Pennsylvania trade secret rule in jeopardy, thanks to one committed physician

We’ve often discussed how state laws are tilted in favor of oil and gas companies, but some laws are so outrageous they need to be held up to special public scrutiny. When such laws are passed, it becomes a civic responsibility of citizens to challenge them.

In 2012 Pennsylvania passed Act 13, an overhaul of the state’s oil and gas law. One of the key provisions of the law is that it allows oil and gas companies to claim “trade secrets,” and keep information about the chemicals they use from being released to the public.

This is true in federal law and in other states, but the provision of the Pennsylvania law that goes beyond the pale is the “doctor gag rule” that requires physicians to sign a non-disclosure form in order to see a full list of drilling chemicals for the purpose of treating patients. But the language in the law also prohibits them from sharing that information with their patients and other doctors.

Imagine that. We now have a substantial amount of information that links drilling to negative impacts on human and animal health. Yet, in Pennsylania at least, doctors are prohibited by law from telling their patients or the doctors who treat them what is making them sick. The law in question is Section 3222.1(b)(10) and (11) of Title 58 of the Pennsylvania Consolidated Statutes.

In July of last year, the Pennsylvania Commonwealth Court upheld this “doctor gag rule” with a majority of the judges ruling that physicians have nothing to worry about when it comes to treating patients who may be exposed to fracking chemicals.

Dr. Alfonso Rodriguez

Dr. Alfonso Rodriguez

This law has been challenged in a suit by Dr. Alfonso Rodriguez, who, in his latest appeal, argues that this law violates his rights under the First Amendment to disclose information regarding fracking fluids to his patients and the remainder of the medical community. The suit has been dismissed twice by the US District Court, which ruled that Dr. Rodriguez lacked standing to challenge the law.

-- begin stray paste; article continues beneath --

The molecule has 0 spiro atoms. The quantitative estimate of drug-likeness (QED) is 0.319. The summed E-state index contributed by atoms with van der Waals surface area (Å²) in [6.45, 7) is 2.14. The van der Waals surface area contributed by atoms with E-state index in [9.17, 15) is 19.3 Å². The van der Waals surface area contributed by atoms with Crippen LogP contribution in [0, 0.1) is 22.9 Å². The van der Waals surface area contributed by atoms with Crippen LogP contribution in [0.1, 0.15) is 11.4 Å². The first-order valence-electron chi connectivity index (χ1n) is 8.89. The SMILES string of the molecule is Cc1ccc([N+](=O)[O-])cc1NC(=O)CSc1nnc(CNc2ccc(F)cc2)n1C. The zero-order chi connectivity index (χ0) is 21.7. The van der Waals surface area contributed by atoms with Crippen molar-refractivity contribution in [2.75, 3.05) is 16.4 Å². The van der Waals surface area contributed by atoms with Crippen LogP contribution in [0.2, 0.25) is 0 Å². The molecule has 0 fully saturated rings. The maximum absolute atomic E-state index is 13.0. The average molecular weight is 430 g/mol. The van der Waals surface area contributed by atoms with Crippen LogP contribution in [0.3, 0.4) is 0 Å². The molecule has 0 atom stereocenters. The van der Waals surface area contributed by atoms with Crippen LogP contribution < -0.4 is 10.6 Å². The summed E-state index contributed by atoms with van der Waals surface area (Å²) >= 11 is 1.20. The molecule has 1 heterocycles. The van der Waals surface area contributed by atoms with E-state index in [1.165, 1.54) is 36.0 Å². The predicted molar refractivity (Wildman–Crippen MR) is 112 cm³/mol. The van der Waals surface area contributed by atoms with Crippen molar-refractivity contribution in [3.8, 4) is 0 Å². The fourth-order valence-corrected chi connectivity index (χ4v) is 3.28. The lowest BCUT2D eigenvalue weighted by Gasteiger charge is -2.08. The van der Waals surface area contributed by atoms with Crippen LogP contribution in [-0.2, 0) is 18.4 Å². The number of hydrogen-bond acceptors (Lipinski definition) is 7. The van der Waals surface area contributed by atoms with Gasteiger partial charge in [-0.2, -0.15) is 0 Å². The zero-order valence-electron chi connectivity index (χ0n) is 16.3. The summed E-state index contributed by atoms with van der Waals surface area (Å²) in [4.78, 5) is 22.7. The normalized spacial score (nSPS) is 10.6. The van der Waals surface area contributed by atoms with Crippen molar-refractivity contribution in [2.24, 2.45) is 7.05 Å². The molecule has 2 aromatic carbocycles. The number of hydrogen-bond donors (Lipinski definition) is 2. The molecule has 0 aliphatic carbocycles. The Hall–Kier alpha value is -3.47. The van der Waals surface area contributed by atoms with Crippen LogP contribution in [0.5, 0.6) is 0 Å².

The Pennsylvania Department of Environmental Protection (PDEP) has filed a brief in response, requesting dismissal. They say Rodriguez’s claims are hypothetical because he has never requested the protected information or been denied the information. (Click here to read PDEP brief.)

We should applaud Dr. Rodriguez’ commitment to getting rid of this ridiculous law. There are times when citizens need to stand up to challenge laws that are fundamentally unfair.

About davidjkatz

The Moses family has lived on the Stillwater River since 1974, when George and Lucile Moses retired and moved to the Beehive from the Twin Cities. They’re gone now, but their four daughters (pictured at left, on the Beehive) and their families continue to spend time there, and have grown to love the area. This blog started as an email chain to keep the family informed about the threat of increased fracking activity in the area, but the desire to inform and get involved led to the creation of this blog.
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